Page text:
We all know how eating sweets and puddings on a regular basis can harm our teeth, but have you ever thought about how what you drink affects your oral health? Often, drinks can be just as problematic as food when it comes to tooth damage.
How drinks can damage your teeth
Many drinks available in supermarkets, cafes and restaurants contain a lot of sugar and this spells bad news for oral health. A lot of drinks are also acidic, making them a major risk factor for acid erosion. Enamel is the hard outer layer of the tooth and acids wear down the enamel, weakening its structure and gradually forming cavities in the surface. Once the enamel is damaged, there is no way to restore. This elevates the risk of tooth decay.
When we drink fizzy drinks, fruit juice, fruit cider, alcopops and wine we coat the teeth in acid, increasing the risk of erosion.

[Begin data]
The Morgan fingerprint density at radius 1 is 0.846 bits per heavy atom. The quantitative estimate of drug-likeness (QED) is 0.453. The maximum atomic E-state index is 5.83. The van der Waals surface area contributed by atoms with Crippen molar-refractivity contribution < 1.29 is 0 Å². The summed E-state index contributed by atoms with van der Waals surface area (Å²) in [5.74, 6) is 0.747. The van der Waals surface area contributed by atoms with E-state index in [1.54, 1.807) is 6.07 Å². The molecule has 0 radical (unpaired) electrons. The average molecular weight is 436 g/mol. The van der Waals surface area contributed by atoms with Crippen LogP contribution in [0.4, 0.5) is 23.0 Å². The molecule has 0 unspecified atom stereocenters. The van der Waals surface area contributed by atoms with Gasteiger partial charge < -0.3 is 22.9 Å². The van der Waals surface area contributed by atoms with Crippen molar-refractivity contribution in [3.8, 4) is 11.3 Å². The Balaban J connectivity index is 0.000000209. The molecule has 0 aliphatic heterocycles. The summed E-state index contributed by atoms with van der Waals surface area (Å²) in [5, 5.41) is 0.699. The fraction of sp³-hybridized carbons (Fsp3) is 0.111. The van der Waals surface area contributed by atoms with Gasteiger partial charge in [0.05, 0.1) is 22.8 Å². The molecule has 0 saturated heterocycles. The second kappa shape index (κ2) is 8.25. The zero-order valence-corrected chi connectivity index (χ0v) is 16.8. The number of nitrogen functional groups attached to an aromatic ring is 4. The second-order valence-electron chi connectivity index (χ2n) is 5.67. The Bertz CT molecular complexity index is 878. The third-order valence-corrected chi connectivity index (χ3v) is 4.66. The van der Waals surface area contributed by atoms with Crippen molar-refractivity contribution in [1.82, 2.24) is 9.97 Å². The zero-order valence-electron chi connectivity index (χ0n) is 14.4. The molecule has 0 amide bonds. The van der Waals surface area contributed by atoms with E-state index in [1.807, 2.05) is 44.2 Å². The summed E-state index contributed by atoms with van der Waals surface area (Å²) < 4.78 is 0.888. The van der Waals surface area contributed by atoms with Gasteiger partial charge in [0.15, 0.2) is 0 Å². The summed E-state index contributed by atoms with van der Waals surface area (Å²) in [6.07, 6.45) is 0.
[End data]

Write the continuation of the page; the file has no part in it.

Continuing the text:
Preventing acid erosion
The best way to prevent acid erosion is to avoid drinking and eating acidic products that contain a large amount of sugar. Yet there are some extra steps you can take to reduce the impact, such as:
- Use a straw to drink through
- Drink water or milk after consuming other beverages
- Eat cheese or yoghurt when you drink acidic or sugary drinks
- Wait at least 45 minutes to brush your teeth after eating or drinking
If you would like advice about healthy eating or more information about which foods are harmful for your teeth and gums, our dentists and dental hygienists will be happy to help.